web resources for parents, students and teachers, and even a showcase of student work.
Secondly, sites should have an eye-catching home page, be easy to navigate, have all live
links, include credible information, have clear directions, host attractive visuals, be
interactive, include contact information, have user control, and be fun to explore. Finally,
sites should be accessible to all and provide quality motivational materials for students,
parents and teachers.
Cattermole, J. and Robinson, N. (September 1985). Effective Home / School
Communication: From the Parents' Perspective. The Phi Delta Kappan, 67(1), 48-50.
Parents prefer to receive information about what is happening at school directly from their
children. They also place great importance on messages sent specifically to them, such as
notes from the teacher or phone calls home. They also enjoy ways of learning about the
school that involve face-to-face interaction such as parent-teacher conferences, open
houses, personal visits to the school, and friendships with educators. Their third preferred
source of information is newsletters.
The Parent Involvement and Communication Charter at Anne Arundel County Public
Schools. Writing Effective Newsletters. Retrieved February 2010 from
This website offers a brief summary of how to write effective newsletters. Their 5 main
suggestions are:
Include a Calendar of Events
Keep Parents in Mind! Offer information to keep them informed
DON'T post student names if you are duplicating your newsletter online
Consider doing 2 versions of your newsletter (paper vs. online)
Write Clear Headlines
Additional Resources:
This list provides information for additional literature and resources on the
subject of school uniforms. List references for all literature used in preparing the
BLAM, except for the articles summarized above.
Barth, R. (1979). Home-Based Reinforcement of School Behavior: A Review and Analysis.
Review of Educational Research, 49(3). 436-458.
Caspe, M. Home-School Communication—What's All the Commotion?
Harvard Family Research Project. Retrieved February 2010 from:
Christenson, S.L. (2003). The Family–School Partnership: An Opportunity to Promote the
Learning Competence of All Students. School Psychology Quarterly, 18(4), 454–482.
Retrieved February 2010 from:
Communicating with your child’s school through letter writing- A parent’s guide (October
2002). Information Center for Children and Youth with Disabilities. Retrieved February
2010 from:
Dyson, L.L. (2001). Home-School Communication and Expectations of Recent Chinese
Immigrants. Canadian Journal of Education, 26(4), 455-476.
Education World’s webpage devoted to best practices in school newsletters:
Epstein, J.L and Dauber, S.L. (Jan 1991). School Programs and Teacher Practices of Parent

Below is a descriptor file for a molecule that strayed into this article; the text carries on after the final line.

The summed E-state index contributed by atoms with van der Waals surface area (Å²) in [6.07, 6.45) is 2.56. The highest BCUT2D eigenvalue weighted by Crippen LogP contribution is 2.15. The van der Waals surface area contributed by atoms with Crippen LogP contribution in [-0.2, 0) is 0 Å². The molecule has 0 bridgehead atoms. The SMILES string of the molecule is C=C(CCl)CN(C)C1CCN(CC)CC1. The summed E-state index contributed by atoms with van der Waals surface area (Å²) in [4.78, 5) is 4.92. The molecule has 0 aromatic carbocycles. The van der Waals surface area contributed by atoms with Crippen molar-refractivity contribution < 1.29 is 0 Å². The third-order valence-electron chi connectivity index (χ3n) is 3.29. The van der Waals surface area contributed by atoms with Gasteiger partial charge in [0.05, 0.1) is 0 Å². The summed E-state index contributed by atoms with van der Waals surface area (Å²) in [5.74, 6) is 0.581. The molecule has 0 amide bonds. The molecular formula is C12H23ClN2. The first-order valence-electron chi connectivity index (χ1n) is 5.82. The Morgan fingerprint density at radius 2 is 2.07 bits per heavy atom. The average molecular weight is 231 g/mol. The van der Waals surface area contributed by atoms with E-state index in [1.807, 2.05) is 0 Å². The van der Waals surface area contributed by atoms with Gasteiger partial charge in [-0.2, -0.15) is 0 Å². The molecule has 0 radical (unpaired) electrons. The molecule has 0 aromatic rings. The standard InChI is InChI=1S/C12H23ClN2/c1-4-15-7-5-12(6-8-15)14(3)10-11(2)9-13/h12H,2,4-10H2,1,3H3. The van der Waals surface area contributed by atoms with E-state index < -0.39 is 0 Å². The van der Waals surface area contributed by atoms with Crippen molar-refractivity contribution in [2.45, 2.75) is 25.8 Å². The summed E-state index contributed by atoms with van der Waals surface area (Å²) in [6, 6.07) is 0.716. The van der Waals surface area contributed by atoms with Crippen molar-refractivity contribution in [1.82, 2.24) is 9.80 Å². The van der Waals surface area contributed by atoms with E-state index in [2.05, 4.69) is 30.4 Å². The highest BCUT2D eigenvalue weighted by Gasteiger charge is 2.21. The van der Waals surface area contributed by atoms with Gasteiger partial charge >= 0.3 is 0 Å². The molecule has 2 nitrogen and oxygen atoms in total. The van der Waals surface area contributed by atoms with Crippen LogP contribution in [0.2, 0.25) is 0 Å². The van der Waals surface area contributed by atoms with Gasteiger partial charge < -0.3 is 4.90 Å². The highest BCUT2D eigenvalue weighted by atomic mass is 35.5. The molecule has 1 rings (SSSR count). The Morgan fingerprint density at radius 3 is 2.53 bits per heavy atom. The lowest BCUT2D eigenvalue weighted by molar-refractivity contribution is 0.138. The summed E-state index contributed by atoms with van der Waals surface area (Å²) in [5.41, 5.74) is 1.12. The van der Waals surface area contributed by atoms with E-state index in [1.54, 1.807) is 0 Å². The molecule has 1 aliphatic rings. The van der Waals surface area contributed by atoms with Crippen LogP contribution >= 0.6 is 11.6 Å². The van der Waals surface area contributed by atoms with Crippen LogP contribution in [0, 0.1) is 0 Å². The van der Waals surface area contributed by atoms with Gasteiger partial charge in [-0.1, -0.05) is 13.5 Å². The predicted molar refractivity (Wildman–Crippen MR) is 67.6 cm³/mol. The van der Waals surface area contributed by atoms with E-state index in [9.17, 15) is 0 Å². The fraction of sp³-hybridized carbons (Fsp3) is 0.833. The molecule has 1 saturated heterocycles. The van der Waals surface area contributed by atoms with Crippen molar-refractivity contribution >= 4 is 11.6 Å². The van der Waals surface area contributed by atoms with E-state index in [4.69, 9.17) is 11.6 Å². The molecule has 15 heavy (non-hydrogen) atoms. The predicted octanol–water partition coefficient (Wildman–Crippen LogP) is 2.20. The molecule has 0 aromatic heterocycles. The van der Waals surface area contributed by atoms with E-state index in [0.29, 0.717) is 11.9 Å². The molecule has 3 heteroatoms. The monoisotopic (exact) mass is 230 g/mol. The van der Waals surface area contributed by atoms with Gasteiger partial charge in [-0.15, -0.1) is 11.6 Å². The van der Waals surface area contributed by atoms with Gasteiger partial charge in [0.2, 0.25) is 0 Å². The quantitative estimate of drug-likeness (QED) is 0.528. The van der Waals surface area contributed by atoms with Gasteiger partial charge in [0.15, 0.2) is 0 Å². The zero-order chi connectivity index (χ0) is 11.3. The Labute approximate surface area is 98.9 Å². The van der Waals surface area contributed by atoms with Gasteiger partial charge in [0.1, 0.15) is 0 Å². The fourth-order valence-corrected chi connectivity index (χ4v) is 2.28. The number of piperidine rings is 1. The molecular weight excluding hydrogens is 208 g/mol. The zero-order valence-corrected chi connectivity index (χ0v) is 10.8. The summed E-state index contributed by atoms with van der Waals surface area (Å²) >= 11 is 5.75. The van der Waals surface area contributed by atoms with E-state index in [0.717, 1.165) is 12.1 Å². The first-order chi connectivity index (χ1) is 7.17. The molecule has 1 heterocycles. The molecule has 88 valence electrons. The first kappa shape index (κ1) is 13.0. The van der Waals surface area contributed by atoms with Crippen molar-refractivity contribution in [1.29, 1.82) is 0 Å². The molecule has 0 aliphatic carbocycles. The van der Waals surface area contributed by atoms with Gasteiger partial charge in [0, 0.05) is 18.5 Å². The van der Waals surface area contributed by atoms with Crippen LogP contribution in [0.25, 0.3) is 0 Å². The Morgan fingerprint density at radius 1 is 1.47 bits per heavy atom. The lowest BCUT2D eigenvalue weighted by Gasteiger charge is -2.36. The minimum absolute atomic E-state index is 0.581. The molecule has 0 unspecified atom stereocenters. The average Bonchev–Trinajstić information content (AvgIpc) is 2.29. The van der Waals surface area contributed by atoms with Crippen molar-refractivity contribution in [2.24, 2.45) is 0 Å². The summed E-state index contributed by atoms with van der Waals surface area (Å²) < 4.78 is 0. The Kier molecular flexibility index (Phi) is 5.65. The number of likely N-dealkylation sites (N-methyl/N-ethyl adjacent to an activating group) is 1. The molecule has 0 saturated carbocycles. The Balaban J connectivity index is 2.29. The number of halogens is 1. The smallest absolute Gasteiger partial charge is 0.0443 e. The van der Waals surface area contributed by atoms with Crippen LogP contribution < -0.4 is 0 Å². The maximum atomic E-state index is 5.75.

Involvement in Inner-City Elementary and Middle Schools. The Elementary School Journal,
91(3), 289-305.
Epstein, J.L (May 1995). School/family/community partnerships: caring for the children we
share. Phi Delta Kappan , 76(9), 701-713. Retrieved February 2010 from
Epstein, J.L. et al (Fall 1999). Strategies for Improving Home-School Communication
About Homework for Students with Disabilities. Journal of Special Education, 33(3).
Epstein, J.L. (1987). Parent Involvement: What Research Says to Administrators. Education
and Urban Society, 19(2), 119-136. Retrieved February 2010 from
Forsberg, L. (2007). Involving parents through school letters: mothers, fathers and teachers
negotiating children's education and rearing. Ethnography and Education, 2(3), 273 — 288.
Retrieved February 2010 from: http://dx.doi.org/10.1080/17457820701547252
Hiatt-Michael, D.B. (2001). Preparing teachers to work with parents. ERIC Digest.
Retrieved February 2010 from: http://www.ericdigests.org/2002-3/parents.htm
Lazar, A.M. and Weisberg, R.(Nov 1996). Inviting Parents' Perspectives: Building HomeSchool Partnerships to Support Children Who Struggle with Literacy. The Reading Teacher,
50(3), 228-237.
McAffe, O. (1987). Improving Home-School Relations: Implications for Staff
Development. Education and Urban Society, 19(2), 185-199.
Riley, D., Meinhardt, G., Nelson, C., Salisbury, M.J. and Tedi Winnett (July 1991). How
Effective Are Age-Paced Newsletters for New Parents? A Replication and Extension of
Earlier Studies. Family Relations, 40(3), 247-253.
Stevenson, D.L. and Baker, D.P. (Oct 1987). The Family-School Relation and the Child's
School Performance. Child Development, 58(5), 1348-1357.
Walker, S.K. and Riley, D.A. (Apr 2001). Involvement of the Personal Social Network as a
Factor in Parent Education Effectiveness. Family Relations, 50(2), 186-193.